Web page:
Study Guide

I felt a Funeral, in my Brain Mortality

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I felt a Funeral, in my Brain, (line 1)

Either the speaker is imagining her own death, or something else has died inside her brain. Some critics think that she has "killed" and "buried" some painful or traumatic memory. The technical psychology term for this process is "repression." Others think that she is experiencing severe depression, which could be compared to the death of part of herself.

A Service, like a Drum–
Kept beating–beating–till I thought
My Mind was going numb– (lines 6-8)

The drum makes the funeral seem more like a tribal ritual than a sober occasion for reflection. The feeling of numbness comes after a lot of pain or sensation – much like death itself. Put another way, the numbness of her mind foreshadows death.

And then I heard them lift a Box
And creak across my Soul (lines 9-10)

In this poem, the soul is not some rock-hard core of the self – it's a rickety old floor that could give out at any moment. Another fun fact about wood floors – they are made of a lot of small pieces rather than one large piece. Does this mean that the soul is constructed just like you might build a house?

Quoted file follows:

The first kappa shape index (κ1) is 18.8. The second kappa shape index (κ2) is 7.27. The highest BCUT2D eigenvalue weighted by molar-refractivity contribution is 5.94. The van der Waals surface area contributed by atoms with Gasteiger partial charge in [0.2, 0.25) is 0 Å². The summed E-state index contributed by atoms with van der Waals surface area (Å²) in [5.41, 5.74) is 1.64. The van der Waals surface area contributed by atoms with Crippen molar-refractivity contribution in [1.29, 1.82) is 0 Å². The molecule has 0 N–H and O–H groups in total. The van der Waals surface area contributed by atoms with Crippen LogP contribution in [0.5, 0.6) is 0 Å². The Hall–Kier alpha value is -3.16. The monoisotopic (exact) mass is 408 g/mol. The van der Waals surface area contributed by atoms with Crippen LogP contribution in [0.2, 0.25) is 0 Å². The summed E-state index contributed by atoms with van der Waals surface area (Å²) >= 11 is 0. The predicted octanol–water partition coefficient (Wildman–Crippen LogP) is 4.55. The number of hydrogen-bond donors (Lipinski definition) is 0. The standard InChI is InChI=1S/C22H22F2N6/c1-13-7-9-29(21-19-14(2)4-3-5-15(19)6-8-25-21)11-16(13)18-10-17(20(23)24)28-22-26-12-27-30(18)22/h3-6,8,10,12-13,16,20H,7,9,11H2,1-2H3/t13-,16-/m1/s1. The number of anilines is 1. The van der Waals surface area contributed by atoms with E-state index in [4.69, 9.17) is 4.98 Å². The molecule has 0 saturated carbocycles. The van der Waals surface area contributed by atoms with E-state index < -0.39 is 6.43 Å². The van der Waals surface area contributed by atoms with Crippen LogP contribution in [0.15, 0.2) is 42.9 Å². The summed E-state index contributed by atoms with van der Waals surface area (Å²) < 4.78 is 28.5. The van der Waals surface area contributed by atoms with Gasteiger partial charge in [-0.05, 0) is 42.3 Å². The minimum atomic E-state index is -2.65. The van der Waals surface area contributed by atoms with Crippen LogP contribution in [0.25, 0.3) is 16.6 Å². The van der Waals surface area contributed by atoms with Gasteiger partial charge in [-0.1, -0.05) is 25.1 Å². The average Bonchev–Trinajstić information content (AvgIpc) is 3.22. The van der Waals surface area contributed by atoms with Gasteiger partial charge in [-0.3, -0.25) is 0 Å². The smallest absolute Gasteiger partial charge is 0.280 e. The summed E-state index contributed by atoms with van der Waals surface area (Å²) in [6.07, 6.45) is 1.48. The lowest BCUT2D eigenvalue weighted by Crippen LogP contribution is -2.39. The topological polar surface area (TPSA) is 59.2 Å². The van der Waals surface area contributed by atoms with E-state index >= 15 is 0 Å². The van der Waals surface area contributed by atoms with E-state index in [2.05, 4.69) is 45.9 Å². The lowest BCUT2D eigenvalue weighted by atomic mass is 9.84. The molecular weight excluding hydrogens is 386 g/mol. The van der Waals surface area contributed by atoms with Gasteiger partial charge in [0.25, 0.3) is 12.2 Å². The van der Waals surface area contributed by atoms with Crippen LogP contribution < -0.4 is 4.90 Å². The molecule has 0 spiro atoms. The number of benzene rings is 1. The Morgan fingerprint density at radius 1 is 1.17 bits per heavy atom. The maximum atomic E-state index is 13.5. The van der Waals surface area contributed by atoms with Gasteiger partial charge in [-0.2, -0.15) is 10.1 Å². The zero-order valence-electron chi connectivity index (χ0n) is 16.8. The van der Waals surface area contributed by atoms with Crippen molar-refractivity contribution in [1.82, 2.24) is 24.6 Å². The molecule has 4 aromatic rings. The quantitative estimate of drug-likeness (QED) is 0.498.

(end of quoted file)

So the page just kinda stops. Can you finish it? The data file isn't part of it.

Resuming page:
Wrecked, solitary, here– (line 16)

The combination of "wrecked" and "solitary" makes us think of shipwreck: Robinson Crusoe and Jack Sparrow and all that. When the funeral ends, the speaker is left alone with Silence. We don't know where they are – the speaker only says, "here." Could she be in the afterlife at this point? Is she inside the coffin?

And then a Plank in Reason, broke,
And I dropped down, and down– (lines 17-18)

One of the large wood planks in the floor breaks. If you think the speaker is inside the coffin, then this would be like falling to her death after she had already died. If the speaker isn't in the coffin, it would obviously be very ironic to die right after a funeral. There's also a much more conventional explanation of these lines: she could be in the coffin as it's being lowered or "dropped" into the grave. But we don't think this explanation is any more powerful than the others.

And Finished knowing–then– (line 20)

The speaker's fall doesn't end with a violent death. She "finished knowing" about the experience. This phrase could be a euphemism – a polite expression – for death, but it doesn't sound as traumatic as what came before. Critics who think the poem is about forgetting about a painful memory often point to this line as the moment when she hits the "erase" button, so to speak.

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